Helicopter Parents Need to Fly Away

Any loving parent would never want to disadvantage their child.  Far from it.  They would want to make sure the very best is coming their son or daughter’s way.

Helicopter Parents – those mums and dads who hover over everything to do with their child’s education – obviously want the best, but it’s likely to result in the opposite.

An article in The Guardian on January 2 caught my attention, because it seems that Helicopter Parents are now going further by embracing the job market for their kids.  They’ll be researching, attending careers fairs, getting involved with negotiations, you name it.

Oh dear.

I still remember eager parents taking the reigns in question and answer sessions at universities when I was visiting different institutions that I wanted to apply to.  I went along with my dad to each place, but he acted only as an observer.  In fact, in one presentation, he fell asleep and started snoring.  I had to give him a dig in the ribs to wake him up!

When I asked for help, I would receive it…so long as it was possible and reasonable.  But most of the time I had a lot of independence, which allowed me to learn for myself, as well as find my own voice.  I’m thankful for that.

If parents are surveying every move of their (now adult) children and getting too involved in choices, it doesn’t bode well.  How can that person’s confidence build up effectively?  And when will they get to hear their own voice?

Parents may say, “It’s what I would have wanted if I had the chance,” but is it what YOU want?

8 comments

  1. I’m glad my Mum has never once influenced my decision on doing whatever I liked to do, and I’m glad that she has been my strong and loyal supporter eversince I came to the university.

    Whenever I read/hear about how parents “prefer” their children to conduct research nearer to home, or how they’d “prefer” their children to choose an industrial training company in their home state, I thank God for a very understanding Mum 😀

  2. Martin,

    I’ve followed a lot of the press surronding the helicopter parent phenomenon, and I’ll admit, I’m skeptical. Two things catch my attention. First, the articles never seem to provide empirical evidence that this is really a trend. Instead, they rely on anecdotal reports of a couple incidents. Second, people (myself included) seem to get great pleasure out of emphasizing that they did not have helicopter parents.

    To me, this adds up to suspicion — that this might be a phenomenon driven more by reader interest than a real trend. (Standard tabloid journalism, make up something that really makes people upset or indignant, and they’ll eat it up).

    Or, maybe not. But until I see more evidence, I remain wary…

    What do you think?

    – Cal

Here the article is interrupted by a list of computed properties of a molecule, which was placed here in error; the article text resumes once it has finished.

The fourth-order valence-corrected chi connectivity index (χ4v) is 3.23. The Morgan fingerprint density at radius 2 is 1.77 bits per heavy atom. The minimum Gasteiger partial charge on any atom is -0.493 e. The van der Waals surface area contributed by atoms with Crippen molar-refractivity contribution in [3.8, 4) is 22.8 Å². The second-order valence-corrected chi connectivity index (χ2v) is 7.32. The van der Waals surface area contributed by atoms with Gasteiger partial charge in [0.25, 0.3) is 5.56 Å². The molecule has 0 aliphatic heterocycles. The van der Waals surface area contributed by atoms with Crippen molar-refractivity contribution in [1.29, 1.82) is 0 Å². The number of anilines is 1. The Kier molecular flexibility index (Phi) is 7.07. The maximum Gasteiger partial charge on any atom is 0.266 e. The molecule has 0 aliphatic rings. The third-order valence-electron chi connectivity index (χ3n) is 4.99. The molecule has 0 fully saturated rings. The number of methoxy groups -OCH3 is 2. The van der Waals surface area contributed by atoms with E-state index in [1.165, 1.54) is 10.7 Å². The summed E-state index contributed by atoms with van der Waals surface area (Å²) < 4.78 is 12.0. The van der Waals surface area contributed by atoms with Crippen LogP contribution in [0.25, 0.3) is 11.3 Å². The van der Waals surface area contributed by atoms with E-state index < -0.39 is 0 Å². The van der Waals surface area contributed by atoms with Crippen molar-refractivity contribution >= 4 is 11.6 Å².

3. @Cal, I agree that the media are probably hyping this out of proportion. However, in my limited experience, I’m still surprised at how many parents seem to control their child’s education every step of the way. For example, just taking two of the houses I was looking after as a student, at least 4 of the 13 students had ‘hovering’ parents. And they were the obvious (or complained of) ones.

    In my mind, that’s an unhealthy number.

    Of these cases, it appeared to me to boil down to one of two common reasons:

    1. Parents fail to ‘let go’ and allow independence;
    2. Student was not interested/inspired/enthusiastic, so left their parents to sort everything out.

    Point 2 could be the result of knowing their parents won’t let go, so they’ll just go along with whatever Mum & Dad decide…who knows?

    So while I don’t think we’re witnessing a growing trend, I still see an unacceptable number of young adults being mollycoddled by their parents.

    As for the article…you’re right to question it on shaky acecdotal ‘evidence’. But with an increasing trend of UK adults regularly staying in the family home until their late 20s, or even 30s, I wouldn’t be surprised if parents were beginning to involve themselves in the matter of graduate employment far more than they would have done in the past.

  4. Interesting…

    Okay, here’s another related questions. Why does this idea succeed so effectively in riling people up? I always get a jolt when I see these articles. On reflection, however, I wonder why? From an objective sense I shouldn’t care. I don’t get this upset over other parenting issues. It’s not like kids of helicopter parents are getting unfair advantages (seems like this behavior hurts more than helps.) So what about it is so attention-grabbing?

    Just a thought experiment…

  5. I agree that the kids aren’t getting an unfair advantage. I feel they’re getting an unfair DISadvantage.

    That’s why it grabbed my attention.

    I don’t get riled up, I just want the best for those students who aren’t getting the chance to experience certain things for themselves.

    And I do get upset over certain other parenting issues too. It’s even more focused in my mind, what with the prospect of becoming a father later in the year.

    Parents want the best for their children – obviously – but that doesn’t mean they always manage it. Nobody’s perfect.

    Maybe the difficulty is because ‘Helicopter parenting’ is just a convenient term for something more complex. Something along the lines of helicopter parenting exists, though I don’t know to what extent.

  6. Amen to this post. Maybe my parents should read this…helicopter parents not for academics (I’m in total control of that) but for my general life.

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